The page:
3) The studio looks very open and spacious. In this large space, where is the heart of the studio?

The studio is very fluid and does not really have a heart.  Loosely we sit in a circle with large tables in the center of the space where we work on projects and have meetings.  I spend a lot of time over with the designers but I also work closely with the production manager sourcing new projects and the sales and marketing staff brainstorming about new ways to find new customers and better satisfy our existing ones.  We have had no more than 10 formal meetings in the life of the company.  I prefer to keep a running dialog going so we can react to situations as they come up.

4) There are so many interesting parts and places within the studio. Are staff members (like the designers, etc) allowed to bring in their personal items to decorate the space?

There is so much stuff in the studio already I don’t know if anyone really wants to bring in anything else but of course they are welcome too.  The lady that enters orders has made herself a a funny tissue paper covered wall to give herself more privacy.

5) What’s one of the most meaningful or special object in the studio?

My husband and I go to flea markets all year long to look for inspiration and I am always buying things to bring back to show  at the studio–so it is too difficult to choose one special object.  I really love a crepe paper hat that the designers made me for my birthday last year and I have many original drawings that my husband and children have made for me over the years.   My favorite things to collect are pieces that were made by hand–stuffed animals, embroidered cloth, carved wooden toys that parents have made for their children.  I have many of this kind of objects and they are all special to me.

6) Because of how spacious the space is, do you ever hold any parties or events there?

We have not had any big parties but we do celebrate everyone birthday with fancy alchoholic drinks and cakes–luckily it always seems to be some ones birthday!

7) Besides providing quarters for a functional office, what other purposes does the studio serve for eeBoo?

One of the great appeals of this beautiful space was that we could have a full showroom and invite our customers here for meetings.  The luxury of having big tables enables us to work on lots of projects at once and lets us spread out materials for review.  It is also possible for me to bring my dogs here everyday and have illustrators and family members come and visit.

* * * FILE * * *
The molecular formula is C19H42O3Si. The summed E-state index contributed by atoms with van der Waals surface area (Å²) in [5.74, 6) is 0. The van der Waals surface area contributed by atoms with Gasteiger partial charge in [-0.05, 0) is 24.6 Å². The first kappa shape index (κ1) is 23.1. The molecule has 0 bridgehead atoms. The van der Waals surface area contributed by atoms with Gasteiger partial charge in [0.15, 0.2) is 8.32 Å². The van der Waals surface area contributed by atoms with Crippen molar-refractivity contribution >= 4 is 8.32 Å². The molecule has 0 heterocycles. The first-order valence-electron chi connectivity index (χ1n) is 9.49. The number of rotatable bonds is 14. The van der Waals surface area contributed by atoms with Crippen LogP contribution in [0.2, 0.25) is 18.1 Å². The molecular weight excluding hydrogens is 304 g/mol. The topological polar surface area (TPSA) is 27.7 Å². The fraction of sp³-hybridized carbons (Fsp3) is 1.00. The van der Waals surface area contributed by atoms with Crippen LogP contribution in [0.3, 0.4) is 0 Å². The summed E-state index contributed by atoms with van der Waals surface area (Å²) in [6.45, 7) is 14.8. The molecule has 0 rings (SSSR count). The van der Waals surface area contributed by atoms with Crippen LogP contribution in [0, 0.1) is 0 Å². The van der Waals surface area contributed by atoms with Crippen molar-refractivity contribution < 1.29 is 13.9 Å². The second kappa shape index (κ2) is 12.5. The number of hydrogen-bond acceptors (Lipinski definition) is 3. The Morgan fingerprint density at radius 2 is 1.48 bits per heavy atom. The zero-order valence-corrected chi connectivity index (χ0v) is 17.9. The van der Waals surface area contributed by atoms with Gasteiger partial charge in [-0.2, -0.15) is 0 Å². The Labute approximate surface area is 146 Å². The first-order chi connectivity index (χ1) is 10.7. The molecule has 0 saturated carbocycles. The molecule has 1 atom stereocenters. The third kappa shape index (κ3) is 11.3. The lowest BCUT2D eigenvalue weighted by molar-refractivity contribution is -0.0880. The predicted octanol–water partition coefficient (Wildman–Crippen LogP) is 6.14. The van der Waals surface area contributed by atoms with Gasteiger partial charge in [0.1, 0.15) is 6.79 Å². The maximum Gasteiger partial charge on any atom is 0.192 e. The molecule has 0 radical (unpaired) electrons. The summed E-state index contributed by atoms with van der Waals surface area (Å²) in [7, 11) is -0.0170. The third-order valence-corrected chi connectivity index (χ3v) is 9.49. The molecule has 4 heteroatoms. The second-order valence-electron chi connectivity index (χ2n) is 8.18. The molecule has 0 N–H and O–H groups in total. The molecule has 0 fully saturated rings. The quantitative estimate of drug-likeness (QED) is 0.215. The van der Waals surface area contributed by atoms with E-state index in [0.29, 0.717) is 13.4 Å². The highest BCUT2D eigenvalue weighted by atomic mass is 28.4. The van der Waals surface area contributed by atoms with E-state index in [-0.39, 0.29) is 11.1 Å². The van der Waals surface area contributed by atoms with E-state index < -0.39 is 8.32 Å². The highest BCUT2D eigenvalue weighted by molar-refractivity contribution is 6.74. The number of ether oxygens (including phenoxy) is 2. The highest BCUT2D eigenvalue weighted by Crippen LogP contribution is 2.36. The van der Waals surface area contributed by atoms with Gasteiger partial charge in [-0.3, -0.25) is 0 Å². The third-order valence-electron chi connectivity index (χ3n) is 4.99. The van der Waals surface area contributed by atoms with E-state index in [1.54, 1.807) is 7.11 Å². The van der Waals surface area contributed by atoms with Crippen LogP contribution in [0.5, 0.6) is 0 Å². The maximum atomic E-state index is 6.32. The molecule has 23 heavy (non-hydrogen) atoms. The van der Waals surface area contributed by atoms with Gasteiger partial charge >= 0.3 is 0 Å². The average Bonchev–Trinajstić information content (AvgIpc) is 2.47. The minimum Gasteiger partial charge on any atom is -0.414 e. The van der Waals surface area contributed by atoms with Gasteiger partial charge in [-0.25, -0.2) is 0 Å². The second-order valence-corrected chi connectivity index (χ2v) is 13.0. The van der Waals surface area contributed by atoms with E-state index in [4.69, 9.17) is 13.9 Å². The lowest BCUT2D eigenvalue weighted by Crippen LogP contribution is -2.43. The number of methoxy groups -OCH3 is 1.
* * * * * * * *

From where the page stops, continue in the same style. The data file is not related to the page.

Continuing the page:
8) We believe eeBoo will continue to develop and grow. Do you have other things/requirements you would like of the studio?

I’m not sure of what you mean by this question but I’ll tell you what my immediate plans for expansion are.  We have just started to develop more art supplies and craft kits.  This is a direction that I think eeBoo is uniquely qualified to succeed in.  We are blessed with such a super talented and creative staff who all understand and appreciate the making of art in a real and emotional way.


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Stickers and Donuts Interviews Mia Galison

Posted by design on Nov 9, 2011 in Product Feature, Special Interview

Lifestyle blog Stickers and Donuts has just posted an interview with eeBoo owner and founder Mia Galison! In the interview, Mia discusses her design process, eeBoo’s famous turn-of-the-century-ballroom studio, her sources of inspiration and why she’s like the old woman in the shoe! 

 Authored by a collection of talented young writers, Stickers and Donuts takes a special interest in creative, fun and beautiful “things that other people make.” It’s a charming, well-written and humorous site with a growing readership, and we’re delighted to be featured!

The interview follows a Sticker and Donuts review of a number of eeBoo products posted November 4th, entitled “What I Love @ eeBoo.”  We particularly like contributor Maria’s comment about our Fairytale Spinner Game: “ Yesss, games that tell stories! Maybe this is mostly for kids but I like it anyway.”

At eeBoo, we believe that you’re never too old to use your imagination!

      

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Feature in The Haystack Needle

Posted by eeBoo on Nov 18, 2009 in Special Interview

Jen from The Haystack Needle came by the eeBoo Studios in October for a studio tour and to talk to Mia about the space and eeBoo.

Here’s the feature in full at The Haystack Needle and some snippets below! You can also download the pdf article (3MB).

Thank you Jen for stopping by and spending time with us!

haystack-snippet